Story by Brian Grimmett
WICHITA, Kansas — More than 26,000 people in Kansas have contracted COVID-19. Roughly 350 of them have died.
While that’s a low death rate, survivors talk of the brutality of the disease, and how full recovery can prove elusive even months after getting infected.
It tortures them with extreme fatigue, difficulty breathing, loss of taste and smell. Or worse.
"The fatigue really is different with COVID,” said Anthony Nickens, a 29-year-old from the Kansas City area who tested positive for the coronavirus in early April. "The feeling that I felt in my chest was just miserable. I had never felt anything like that before. The coughing, it was so bad."
While some people with COVID-19 hardly feel sick, others end up in intensive care, a ventilator forcing air into the lungs. Like most people who get the disease, Nickens’ experience fell somewhere in the middle.
His symptoms never got so bad that he had to go to the hospital, but not knowing what to do about them terrified him.
“There wasn’t anything that I could necessarily take or anything that I could have or do to make this go away,” he said.
Shortly after his positive test, his mother and his sister also began showing the symptoms of having COVID-19. That left his father, who never showed any symptoms, to take care of the whole family.
Nickens’ worst symptoms lasted about 10 days followed by another week or so to get to the point where he could walk up a flight of stairs without getting winded.
That’s pretty common, says a study of the disease in the United Kingdom from Kings College London. It found most people recover within two weeks. But researchers also found that some people suffer with symptoms for months.
People like Amy Carrillo.
“It was just constant, like burning in my chest, constantly pressure and heaviness,” she said. “And then just all different kinds of symptoms came and went for about a full month.”
She’d feel good for a few days, before fatigue or extreme lung pain would level her again. Usually a hopeful and optimistic person, she’s worried that after dealing with symptoms for three months that this might just be her new normal.
She gets frustrated when people dismiss how bad the virus can be, or say their youth or good health makes them invincible.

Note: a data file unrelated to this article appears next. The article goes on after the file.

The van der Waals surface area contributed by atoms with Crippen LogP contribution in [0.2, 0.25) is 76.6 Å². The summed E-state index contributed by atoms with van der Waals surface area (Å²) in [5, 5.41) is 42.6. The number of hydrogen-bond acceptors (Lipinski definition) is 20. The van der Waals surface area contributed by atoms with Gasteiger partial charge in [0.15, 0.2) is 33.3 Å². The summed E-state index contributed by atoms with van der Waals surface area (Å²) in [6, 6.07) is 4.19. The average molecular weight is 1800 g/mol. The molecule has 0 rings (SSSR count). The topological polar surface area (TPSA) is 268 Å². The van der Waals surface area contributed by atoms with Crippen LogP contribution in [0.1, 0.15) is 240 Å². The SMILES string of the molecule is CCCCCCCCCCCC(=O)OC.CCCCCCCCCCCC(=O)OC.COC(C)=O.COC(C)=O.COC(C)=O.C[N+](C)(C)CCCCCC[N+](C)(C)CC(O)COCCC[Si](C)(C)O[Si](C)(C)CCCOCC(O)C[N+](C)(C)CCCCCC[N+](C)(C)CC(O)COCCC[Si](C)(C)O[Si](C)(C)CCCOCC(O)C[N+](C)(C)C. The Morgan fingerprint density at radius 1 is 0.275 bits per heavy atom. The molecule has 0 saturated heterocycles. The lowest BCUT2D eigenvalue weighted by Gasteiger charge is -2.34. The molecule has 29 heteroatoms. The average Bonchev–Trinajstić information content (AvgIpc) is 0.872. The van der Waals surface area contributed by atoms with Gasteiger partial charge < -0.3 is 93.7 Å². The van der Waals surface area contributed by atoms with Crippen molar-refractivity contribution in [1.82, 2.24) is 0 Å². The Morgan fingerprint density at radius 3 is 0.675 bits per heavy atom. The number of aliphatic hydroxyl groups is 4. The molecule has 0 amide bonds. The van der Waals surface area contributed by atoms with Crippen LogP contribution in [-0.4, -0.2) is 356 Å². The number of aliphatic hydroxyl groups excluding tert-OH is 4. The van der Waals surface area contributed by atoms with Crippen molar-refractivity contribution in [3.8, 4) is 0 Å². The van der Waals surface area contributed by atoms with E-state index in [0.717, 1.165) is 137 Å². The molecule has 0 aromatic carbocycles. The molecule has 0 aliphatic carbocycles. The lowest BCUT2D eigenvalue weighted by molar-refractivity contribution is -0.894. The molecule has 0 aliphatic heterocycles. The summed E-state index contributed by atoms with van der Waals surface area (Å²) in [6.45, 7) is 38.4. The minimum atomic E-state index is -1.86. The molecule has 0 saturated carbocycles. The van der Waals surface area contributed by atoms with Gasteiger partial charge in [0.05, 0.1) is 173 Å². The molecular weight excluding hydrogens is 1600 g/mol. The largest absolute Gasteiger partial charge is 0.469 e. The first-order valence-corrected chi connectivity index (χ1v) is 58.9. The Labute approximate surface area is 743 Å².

“I want to punch those people in the face, honestly,” she said.
“I am an endurance athlete,” Carrillo said. “I push myself to the limit, but when there’s no end in sight, when there’s no answers, when there’s no help and when you know that your only option is to deal with it on your own at home alone and then anybody that comes into contact with you could possibly kill, that sucks.”
Epidemiologists and physicians admit that there is still a lot to learn about the effects COVID-19 has on the human body, especially in the long-term. But nearly five months into this pandemic, some of those consequences are beginning to come into focus.
“It can kill you by causing blood clots in your lungs,” said Steve Stites, the chief medical officer at the University of Kansas Health System. “It can kill you by filling your lungs up with fluids. It can kill you by destroying your liver or by destroying your nervous system. It can kill you in so many ways. It can kill you by making you feel so depressed or demented that you take your own life.”
It’s not just the small chance of death, that worries him. He says if someone with COVID ends up in intensive care, that person can expect at least a year of rehabilitation before feeling normal.
Which all sounds rather gloomy. But Stites says there’s one more important thing to remember.
“It’s also preventable,” he said. “And that’s got to be the story, we have to prevent this as best we can and the way we prevent it is with good infection control.”
Brian Grimmett reports on the environment, energy and natural resources for KMUW in Wichita and the Kansas News Service. You can follow him on Twitter @briangrimmett. The Kansas News Service is a collaboration of KCUR, Kansas Public Radio, KMUW and High Plains Public Radio focused on health, the social determinants of health and their connection to public policy.
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